Famed for its wetland birds including bitterns, Potteric Carr has a network of paths enabling visitors to explore this wildlife utopia. Visitors are encouraged to enjoy the stunning vistas, with large reedbeds seemingly stretching for miles, and to get lost in the wooded areas. With excellent facilities including a tea room, toilets and thirteen viewing hides this exceptional nature reserve offers something for everyone.
On an area of low-lying land to the south east of Doncaster, on the floodplains of the River Torne, this site offers the ideal conditions for many wetland wildlife, with as many as 230 bird species being recorded over the years.
A site which has continually grown, with more and more land restored for wildlife by Yorkshire Wildlife Trust over the years, this great expanse is great for flowers and insects, as well as birds. Notable species include orchids, with bright purple or spotted white flowers which bloom come early summer. Birds once threatened with extinction also breed here, such as bittern and marsh harriers – majestic in their flight across the great lakes.
Families can join in with a varied programme of events, held year round, ranging from Nature Tots for the under 5s, pond dipping and bug hunts for the slightly older, to Junior Ranger Days for those wanting to learn more about what is involved in looking after the site. When there are no events on nature trails and iSpy guides can entertain young ones for hours, as they explore and take in the fresh air.
For adults wishing to learn a bit more about their local wildlife a programme of Wild Workshops have been designed to improve identification and surveying skills, amongst others. Guided walks are also regularly led by Yorkshire Wildlife Trust experts, taking in the plants, insects and birds. All event details are listed online at www.ywt.org.uk/whats-on, where visitors may also book their place.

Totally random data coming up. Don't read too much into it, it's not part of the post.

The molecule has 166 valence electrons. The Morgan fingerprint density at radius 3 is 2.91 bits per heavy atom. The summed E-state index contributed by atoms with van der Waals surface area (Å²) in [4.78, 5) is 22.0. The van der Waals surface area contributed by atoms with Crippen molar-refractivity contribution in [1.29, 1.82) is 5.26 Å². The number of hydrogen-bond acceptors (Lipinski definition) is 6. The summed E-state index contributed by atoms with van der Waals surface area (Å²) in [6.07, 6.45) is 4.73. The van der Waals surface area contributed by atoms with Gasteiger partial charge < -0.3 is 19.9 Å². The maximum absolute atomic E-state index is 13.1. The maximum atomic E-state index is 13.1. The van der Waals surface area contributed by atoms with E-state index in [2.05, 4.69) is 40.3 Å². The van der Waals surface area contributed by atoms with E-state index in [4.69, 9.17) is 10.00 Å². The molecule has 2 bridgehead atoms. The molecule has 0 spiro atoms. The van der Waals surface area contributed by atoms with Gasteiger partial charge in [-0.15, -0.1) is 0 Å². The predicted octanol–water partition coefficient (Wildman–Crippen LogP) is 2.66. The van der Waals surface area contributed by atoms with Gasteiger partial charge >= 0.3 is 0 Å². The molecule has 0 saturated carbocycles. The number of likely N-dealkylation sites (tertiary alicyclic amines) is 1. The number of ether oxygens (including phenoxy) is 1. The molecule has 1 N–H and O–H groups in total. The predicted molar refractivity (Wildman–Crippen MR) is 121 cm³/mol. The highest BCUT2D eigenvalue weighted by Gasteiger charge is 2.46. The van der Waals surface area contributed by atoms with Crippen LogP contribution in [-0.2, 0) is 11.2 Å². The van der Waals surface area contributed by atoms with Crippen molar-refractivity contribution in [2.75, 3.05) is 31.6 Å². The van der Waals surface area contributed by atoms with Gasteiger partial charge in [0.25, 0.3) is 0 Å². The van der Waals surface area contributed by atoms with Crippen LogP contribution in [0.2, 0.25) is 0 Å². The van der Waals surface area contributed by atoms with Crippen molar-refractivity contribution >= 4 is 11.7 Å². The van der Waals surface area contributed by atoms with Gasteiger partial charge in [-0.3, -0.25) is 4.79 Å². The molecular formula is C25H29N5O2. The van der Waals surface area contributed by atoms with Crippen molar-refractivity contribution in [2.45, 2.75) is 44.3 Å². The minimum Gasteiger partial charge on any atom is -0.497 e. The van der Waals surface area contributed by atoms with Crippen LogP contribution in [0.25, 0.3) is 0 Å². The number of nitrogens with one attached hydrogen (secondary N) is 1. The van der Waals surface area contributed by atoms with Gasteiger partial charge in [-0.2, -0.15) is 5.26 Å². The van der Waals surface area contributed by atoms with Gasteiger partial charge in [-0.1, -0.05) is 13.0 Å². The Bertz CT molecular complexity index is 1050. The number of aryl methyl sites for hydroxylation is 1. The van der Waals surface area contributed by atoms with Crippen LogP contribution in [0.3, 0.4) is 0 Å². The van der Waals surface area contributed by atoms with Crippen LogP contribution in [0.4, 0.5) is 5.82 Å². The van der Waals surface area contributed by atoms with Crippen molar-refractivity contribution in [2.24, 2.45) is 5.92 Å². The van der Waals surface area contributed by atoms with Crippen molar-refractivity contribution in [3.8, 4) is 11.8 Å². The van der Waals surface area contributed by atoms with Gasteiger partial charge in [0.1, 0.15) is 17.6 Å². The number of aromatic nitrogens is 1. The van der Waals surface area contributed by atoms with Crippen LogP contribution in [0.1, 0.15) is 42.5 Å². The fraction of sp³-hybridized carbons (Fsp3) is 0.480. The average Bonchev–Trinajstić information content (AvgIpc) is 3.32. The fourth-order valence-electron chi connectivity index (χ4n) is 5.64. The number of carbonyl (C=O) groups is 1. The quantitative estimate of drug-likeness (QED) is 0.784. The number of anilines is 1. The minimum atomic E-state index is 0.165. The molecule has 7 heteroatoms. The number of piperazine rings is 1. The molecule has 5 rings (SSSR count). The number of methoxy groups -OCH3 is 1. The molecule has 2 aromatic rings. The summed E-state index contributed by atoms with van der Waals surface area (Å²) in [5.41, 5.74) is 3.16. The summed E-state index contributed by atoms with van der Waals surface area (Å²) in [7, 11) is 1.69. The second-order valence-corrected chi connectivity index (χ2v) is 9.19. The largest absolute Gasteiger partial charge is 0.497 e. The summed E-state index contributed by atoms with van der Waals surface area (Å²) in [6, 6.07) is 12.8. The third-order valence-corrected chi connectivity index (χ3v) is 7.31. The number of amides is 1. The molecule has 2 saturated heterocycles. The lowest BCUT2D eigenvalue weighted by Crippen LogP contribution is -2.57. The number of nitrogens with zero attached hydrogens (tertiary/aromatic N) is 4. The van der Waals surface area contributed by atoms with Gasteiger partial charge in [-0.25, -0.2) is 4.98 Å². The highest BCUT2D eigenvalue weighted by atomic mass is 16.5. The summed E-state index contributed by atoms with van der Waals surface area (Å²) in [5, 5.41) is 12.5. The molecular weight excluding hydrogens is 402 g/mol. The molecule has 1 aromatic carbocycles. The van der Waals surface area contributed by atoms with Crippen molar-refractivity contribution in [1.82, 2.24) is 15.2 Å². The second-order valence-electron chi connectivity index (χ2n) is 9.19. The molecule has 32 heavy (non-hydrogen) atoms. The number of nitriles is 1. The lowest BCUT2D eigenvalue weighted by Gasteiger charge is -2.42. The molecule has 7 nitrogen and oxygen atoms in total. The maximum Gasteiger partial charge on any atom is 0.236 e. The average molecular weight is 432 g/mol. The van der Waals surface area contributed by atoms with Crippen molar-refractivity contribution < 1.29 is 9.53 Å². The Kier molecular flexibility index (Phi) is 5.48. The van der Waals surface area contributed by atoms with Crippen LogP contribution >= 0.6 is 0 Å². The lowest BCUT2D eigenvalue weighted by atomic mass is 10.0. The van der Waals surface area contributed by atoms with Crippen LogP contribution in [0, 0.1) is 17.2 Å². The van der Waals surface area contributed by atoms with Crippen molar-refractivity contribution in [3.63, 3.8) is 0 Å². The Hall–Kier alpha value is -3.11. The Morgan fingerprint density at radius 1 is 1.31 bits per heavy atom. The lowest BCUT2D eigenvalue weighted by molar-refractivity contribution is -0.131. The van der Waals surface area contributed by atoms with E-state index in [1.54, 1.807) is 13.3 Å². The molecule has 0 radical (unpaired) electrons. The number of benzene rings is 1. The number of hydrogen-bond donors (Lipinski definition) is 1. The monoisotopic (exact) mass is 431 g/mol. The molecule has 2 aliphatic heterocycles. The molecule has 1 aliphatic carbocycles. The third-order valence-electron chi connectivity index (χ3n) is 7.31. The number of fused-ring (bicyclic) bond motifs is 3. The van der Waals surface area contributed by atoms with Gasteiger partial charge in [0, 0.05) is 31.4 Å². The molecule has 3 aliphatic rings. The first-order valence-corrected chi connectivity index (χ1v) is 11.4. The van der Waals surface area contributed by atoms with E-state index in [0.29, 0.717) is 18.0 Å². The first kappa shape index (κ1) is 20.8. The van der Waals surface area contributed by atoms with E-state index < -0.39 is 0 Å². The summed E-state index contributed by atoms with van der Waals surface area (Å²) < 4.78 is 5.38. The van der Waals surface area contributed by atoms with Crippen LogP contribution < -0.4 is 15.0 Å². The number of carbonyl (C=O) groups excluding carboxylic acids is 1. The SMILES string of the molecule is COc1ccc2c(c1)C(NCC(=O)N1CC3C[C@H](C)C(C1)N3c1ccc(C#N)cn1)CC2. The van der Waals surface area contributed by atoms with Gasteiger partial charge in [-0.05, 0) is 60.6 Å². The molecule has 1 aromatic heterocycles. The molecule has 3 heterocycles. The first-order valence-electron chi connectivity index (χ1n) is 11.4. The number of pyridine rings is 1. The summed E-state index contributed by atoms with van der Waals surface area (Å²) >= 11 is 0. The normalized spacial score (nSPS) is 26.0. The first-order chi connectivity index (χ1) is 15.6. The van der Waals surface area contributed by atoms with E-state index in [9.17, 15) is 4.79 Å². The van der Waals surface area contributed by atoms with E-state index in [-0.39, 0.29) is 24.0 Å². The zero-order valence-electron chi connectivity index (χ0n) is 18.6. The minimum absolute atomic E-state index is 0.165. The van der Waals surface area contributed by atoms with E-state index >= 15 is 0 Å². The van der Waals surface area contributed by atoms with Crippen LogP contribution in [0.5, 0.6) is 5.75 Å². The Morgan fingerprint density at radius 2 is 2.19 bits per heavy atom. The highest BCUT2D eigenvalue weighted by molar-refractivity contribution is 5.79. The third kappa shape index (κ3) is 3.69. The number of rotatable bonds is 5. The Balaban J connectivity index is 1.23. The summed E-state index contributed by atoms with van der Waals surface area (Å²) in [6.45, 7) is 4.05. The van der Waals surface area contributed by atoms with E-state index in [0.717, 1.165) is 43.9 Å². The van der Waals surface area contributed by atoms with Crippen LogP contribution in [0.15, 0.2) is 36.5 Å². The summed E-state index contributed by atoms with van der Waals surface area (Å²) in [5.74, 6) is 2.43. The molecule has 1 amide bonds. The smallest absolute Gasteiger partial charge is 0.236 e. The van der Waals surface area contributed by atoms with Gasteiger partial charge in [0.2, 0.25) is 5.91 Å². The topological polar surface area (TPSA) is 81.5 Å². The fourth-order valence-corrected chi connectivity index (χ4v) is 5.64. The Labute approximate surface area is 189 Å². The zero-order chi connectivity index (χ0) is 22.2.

Once part of the Hatfield Royal Deer Chase in the 16th Century, the land was later abandoned due to its tendency to flood. Then drained, the surrounding area was eventually mined. Some years later this use of the land prompted fen conditions of old to recur, following subsidence of coal seams in the 1950s. A small area was declared as a nature reserve in 1968 and has since grown at an exponential rate. Managed by Yorkshire Wildlife Trust staff and volunteers, the site is today well known in the local area as a wildlife-watching haven, and makes up the largest urban inland wetland. Its propensity to flood is now a benefit to the local community, with the Wildlife Trust allowing it to take on extra floodwater in times of high rainfall, taking it away from the houses and businesses of south Doncaster.
Free entry applies to members of Yorkshire Wildlife Trust, whilst a small entry fee applies to non-members payable on entry. Free car parking is available by the entrance.